In the mold member 17 disposed immediately below the member 14, there are a series of cavities 38 disposed immediately opposite to the cavities 37. The cavities 37 and the cavities 38 together form the full or complete cavity which receives the molding or encapsulating compound for encapsulating a semiconductive device 39, forexample, as shown in FIG. 5.

Each of the lead frames 19, 21, 22 and 23 includes a series of openings 41 surrounded by the metal of the lead frame, shown best in FIG. 5. From the semiconductive chip 39 bonded, for example, on one terminal 42 of the lead frame, as shown in FIG. 5, the fine wire conductors 43 and 44 extend to the other terminals 45 and 46, respectively. The conductors may have a diameter on the order of 0.001 inch. i

In the molding process, th lead frames 19-23 are placed upon the lower mold portion 17 and are held in the appropriate position by locating pins 48 which cooperate with holes 48 disposed alongside the edges of th lead frames. Once disposed in a desired location the openings 41 of the lead frames are disposed between the cavities 37 and 38 in the upper and lower mold portions. Thereafter molding or encapsulating compound at an elevated temperature and under high pressure is forced in through the sprue hole 24. The molding compound impinges upon the end of a pin 49 projecting upwardly into the sprue hole 24 and the molding compound divides and flows through the runner extensions 26-29 and into the runners 31-34. The molding compound under the force of the ram continues to flow down the runners 31-34, and in the process the molding or encapsulating compound flows through each of the passageways 35 and gates 36 into cavities 37 encapsulating the semiconductive devices 39 disposed therein. The molding compound flows at a substantial velocity through the runners and in a typical case moves at a velocity such that the transfer operation of the molding compound from the sprue hole 24 and into the mold cavities is completed in about 6 to 7 seconds.

At the ends of the runners 31, 32, 33 and 34 remote from the sprue hole 24 there are respectively dump cavities 51 and 52, only two being shown because the mold has been shown broken at its right hand end. The mold dump cavities are identical to each other and only the dump cavity 52 shown in FIG. 3 will be described specifically. The dump cavity 52, while shown as comprising an insert 53 disposed in the upper mold portion 14, may be formed in any other manner desired so long as the intended purpose is achieved. The entrance to the dump cavity 52 is through a gate 54 formed in the insert 53, the gate 54 communicating with the runner 32 as may be seen best in FIG. 3. At the left-hand side of the insert 53 there is a small opening 55 which serves as a vent for air escape when the molding operation is going on.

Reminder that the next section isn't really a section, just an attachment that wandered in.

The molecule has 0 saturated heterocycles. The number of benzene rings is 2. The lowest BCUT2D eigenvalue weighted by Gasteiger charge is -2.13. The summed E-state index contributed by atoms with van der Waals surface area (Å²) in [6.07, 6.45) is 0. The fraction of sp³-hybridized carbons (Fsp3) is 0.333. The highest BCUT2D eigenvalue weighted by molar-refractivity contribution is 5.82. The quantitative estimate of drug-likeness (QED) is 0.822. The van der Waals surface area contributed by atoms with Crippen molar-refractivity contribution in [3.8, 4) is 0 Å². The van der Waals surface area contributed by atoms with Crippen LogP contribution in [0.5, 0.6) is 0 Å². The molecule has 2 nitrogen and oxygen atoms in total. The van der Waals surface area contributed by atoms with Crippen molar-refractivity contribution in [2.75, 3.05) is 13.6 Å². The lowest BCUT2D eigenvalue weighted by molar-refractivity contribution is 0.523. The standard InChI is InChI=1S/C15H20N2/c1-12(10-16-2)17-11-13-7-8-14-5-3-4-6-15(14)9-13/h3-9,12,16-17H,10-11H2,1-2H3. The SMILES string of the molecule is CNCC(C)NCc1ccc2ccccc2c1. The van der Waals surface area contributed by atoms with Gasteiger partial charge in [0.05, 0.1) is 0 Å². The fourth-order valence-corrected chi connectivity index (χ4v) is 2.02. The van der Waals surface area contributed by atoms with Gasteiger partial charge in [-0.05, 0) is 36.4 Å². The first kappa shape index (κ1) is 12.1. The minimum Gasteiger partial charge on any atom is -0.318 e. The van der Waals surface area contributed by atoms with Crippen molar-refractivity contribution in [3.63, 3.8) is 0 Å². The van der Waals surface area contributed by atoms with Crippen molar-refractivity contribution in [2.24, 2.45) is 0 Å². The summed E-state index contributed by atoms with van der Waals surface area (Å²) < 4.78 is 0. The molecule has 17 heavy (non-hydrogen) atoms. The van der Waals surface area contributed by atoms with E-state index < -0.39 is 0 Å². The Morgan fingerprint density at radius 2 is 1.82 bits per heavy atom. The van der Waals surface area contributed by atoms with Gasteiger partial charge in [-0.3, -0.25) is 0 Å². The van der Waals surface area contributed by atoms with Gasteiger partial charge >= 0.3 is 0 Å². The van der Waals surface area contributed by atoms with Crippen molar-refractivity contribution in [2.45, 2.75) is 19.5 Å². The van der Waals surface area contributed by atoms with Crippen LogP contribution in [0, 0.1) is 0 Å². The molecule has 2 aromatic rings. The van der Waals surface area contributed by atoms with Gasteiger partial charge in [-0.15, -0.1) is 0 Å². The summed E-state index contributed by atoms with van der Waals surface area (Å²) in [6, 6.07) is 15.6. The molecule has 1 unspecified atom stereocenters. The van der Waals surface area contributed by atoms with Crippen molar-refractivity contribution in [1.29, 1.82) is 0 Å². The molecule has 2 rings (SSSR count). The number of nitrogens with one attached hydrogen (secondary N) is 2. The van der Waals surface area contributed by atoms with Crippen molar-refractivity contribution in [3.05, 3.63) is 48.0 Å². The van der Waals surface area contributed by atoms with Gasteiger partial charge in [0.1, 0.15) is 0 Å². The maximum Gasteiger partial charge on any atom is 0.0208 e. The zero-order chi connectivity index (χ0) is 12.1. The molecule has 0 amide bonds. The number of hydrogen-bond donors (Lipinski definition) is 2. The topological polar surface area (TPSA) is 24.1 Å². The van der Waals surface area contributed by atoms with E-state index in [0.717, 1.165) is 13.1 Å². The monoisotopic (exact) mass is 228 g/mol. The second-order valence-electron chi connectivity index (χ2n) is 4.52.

During the molding operation as the molding or encapsulating compound moves along the runner 32 and the'cavities 37, 38 adjacent the runner end near the dump cavity 52 are being filled with encapsulating compound, the dump cavity 52 is also being filled with molding compound which passes through the gate 54. It will, of course, be understood that the insert 53 is dimensioned so as to bear upon the lead frame 21 in order to form a seal with the lead frame 21 and the mold part 17. The dump cavity 52 has a volume of sufficient size and the gate 54 is appropriately dimensioned relative to the dimensions of the runner 32 and the gates 36 to the mold cavities 37, 38 in order that the mold cavities 37, 38 adjacent the dump cavity 52 ar filled at the same velocity of molding compound as the velocity of the molding compound moving into the cavities 37, 38 adjacent the runner extensions 26, 27, 28 and 29.

As has been alluded to previously in this specification, it has been found that when the velocity of the molding compound, as it flows into the cavities 37, 38 and fills the opening 41 which includes the fine wires 43 and 44, the wires are deformed or bent out of position and perhaps might be broken if the velocity of the compound is too high. When the molding compound is moving down the runner 32 as shown by the arrow 56 in FIG. 2 and FIG. 4, there is room for the encapsulating compound to flow in the runner 32 while at the same time the compound is flowing through the passage ways 35 and the gates 36 into the mold cavities 37 and 38 adjacent the runner extensions 27-29. The arrows 57 in FIG. 4 are representative of the velocity of the molding compound into cavities 37 and 38 before the molding compound reaches the dump cavity 52.